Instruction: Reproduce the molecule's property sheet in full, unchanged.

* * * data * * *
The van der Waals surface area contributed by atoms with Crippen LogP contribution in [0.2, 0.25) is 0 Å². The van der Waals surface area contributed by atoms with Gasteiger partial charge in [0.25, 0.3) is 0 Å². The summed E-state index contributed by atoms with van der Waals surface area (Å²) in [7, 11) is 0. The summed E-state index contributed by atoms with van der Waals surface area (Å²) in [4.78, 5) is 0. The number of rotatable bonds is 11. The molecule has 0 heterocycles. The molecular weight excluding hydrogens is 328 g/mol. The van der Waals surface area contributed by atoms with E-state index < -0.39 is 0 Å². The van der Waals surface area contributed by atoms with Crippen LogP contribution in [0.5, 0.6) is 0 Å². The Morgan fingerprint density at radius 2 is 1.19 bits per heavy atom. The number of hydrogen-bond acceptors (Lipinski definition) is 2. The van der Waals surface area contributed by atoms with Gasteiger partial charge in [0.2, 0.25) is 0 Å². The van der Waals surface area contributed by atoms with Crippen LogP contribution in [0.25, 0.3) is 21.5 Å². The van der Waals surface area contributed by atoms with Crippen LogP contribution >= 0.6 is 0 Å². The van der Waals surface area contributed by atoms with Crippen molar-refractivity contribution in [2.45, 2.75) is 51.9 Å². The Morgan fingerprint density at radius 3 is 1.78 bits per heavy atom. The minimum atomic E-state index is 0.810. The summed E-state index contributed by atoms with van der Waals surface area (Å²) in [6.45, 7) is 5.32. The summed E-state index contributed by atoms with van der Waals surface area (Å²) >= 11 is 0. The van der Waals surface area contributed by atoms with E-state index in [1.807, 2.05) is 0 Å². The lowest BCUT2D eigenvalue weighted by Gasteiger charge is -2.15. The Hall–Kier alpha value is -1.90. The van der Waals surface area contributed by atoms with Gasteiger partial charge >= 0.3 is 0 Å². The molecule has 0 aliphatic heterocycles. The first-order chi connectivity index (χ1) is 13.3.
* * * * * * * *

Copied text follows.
The van der Waals surface area contributed by atoms with Crippen LogP contribution in [0.2, 0.25) is 0 Å². The van der Waals surface area contributed by atoms with Gasteiger partial charge in [0.25, 0.3) is 0 Å². The summed E-state index contributed by atoms with van der Waals surface area (Å²) in [7, 11) is 0. The summed E-state index contributed by atoms with van der Waals surface area (Å²) in [4.78, 5) is 0. The number of rotatable bonds is 11. The molecule has 0 heterocycles. The molecular weight excluding hydrogens is 328 g/mol. The van der Waals surface area contributed by atoms with E-state index < -0.39 is 0 Å². The van der Waals surface area contributed by atoms with Crippen LogP contribution in [0.5, 0.6) is 0 Å². The Morgan fingerprint density at radius 2 is 1.19 bits per heavy atom. The number of hydrogen-bond acceptors (Lipinski definition) is 2. The van der Waals surface area contributed by atoms with Gasteiger partial charge in [0.2, 0.25) is 0 Å². The van der Waals surface area contributed by atoms with Crippen LogP contribution in [0.25, 0.3) is 21.5 Å². The van der Waals surface area contributed by atoms with Crippen LogP contribution >= 0.6 is 0 Å². The van der Waals surface area contributed by atoms with Crippen molar-refractivity contribution in [2.45, 2.75) is 51.9 Å². The Morgan fingerprint density at radius 3 is 1.78 bits per heavy atom. The minimum atomic E-state index is 0.810. The summed E-state index contributed by atoms with van der Waals surface area (Å²) in [6.45, 7) is 5.32. The summed E-state index contributed by atoms with van der Waals surface area (Å²) >= 11 is 0. The van der Waals surface area contributed by atoms with E-state index in [1.807, 2.05) is 0 Å². The lowest BCUT2D eigenvalue weighted by Gasteiger charge is -2.15. The Hall–Kier alpha value is -1.90. The van der Waals surface area contributed by atoms with Gasteiger partial charge >= 0.3 is 0 Å². The molecule has 0 aliphatic heterocycles. The first-order chi connectivity index (χ1) is 13.3.